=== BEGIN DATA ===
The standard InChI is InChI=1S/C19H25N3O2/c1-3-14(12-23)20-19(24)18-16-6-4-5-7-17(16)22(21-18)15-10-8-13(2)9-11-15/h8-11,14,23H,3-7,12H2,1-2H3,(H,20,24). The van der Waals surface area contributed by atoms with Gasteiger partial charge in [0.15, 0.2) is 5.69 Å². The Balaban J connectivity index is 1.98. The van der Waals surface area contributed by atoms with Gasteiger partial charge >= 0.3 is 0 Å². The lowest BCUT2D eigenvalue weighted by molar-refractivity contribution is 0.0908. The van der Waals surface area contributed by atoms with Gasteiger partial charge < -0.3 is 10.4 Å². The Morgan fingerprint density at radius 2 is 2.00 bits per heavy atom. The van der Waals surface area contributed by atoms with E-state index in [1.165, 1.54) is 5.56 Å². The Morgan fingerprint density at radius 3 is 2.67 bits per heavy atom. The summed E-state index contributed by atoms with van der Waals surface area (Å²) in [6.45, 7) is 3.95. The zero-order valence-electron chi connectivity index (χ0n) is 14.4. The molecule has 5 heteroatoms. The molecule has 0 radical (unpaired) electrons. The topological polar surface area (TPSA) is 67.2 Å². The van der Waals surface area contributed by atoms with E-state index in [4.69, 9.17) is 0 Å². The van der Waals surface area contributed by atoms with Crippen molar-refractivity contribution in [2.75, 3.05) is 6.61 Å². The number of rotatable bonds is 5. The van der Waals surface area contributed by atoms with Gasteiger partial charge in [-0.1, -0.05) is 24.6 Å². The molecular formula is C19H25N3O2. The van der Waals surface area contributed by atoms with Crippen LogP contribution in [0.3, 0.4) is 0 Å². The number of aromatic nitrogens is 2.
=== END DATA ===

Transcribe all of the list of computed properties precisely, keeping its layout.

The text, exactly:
The standard InChI is InChI=1S/C19H25N3O2/c1-3-14(12-23)20-19(24)18-16-6-4-5-7-17(16)22(21-18)15-10-8-13(2)9-11-15/h8-11,14,23H,3-7,12H2,1-2H3,(H,20,24). The van der Waals surface area contributed by atoms with Gasteiger partial charge in [0.15, 0.2) is 5.69 Å². The Balaban J connectivity index is 1.98. The van der Waals surface area contributed by atoms with Gasteiger partial charge >= 0.3 is 0 Å². The lowest BCUT2D eigenvalue weighted by molar-refractivity contribution is 0.0908. The van der Waals surface area contributed by atoms with Gasteiger partial charge < -0.3 is 10.4 Å². The Morgan fingerprint density at radius 2 is 2.00 bits per heavy atom. The van der Waals surface area contributed by atoms with E-state index in [1.165, 1.54) is 5.56 Å². The Morgan fingerprint density at radius 3 is 2.67 bits per heavy atom. The summed E-state index contributed by atoms with van der Waals surface area (Å²) in [6.45, 7) is 3.95. The zero-order valence-electron chi connectivity index (χ0n) is 14.4. The molecule has 5 heteroatoms. The molecule has 0 radical (unpaired) electrons. The topological polar surface area (TPSA) is 67.2 Å². The van der Waals surface area contributed by atoms with E-state index in [4.69, 9.17) is 0 Å². The van der Waals surface area contributed by atoms with Crippen molar-refractivity contribution in [2.75, 3.05) is 6.61 Å². The number of rotatable bonds is 5. The van der Waals surface area contributed by atoms with Gasteiger partial charge in [-0.1, -0.05) is 24.6 Å². The molecular formula is C19H25N3O2. The van der Waals surface area contributed by atoms with Crippen LogP contribution in [0.3, 0.4) is 0 Å². The number of aromatic nitrogens is 2.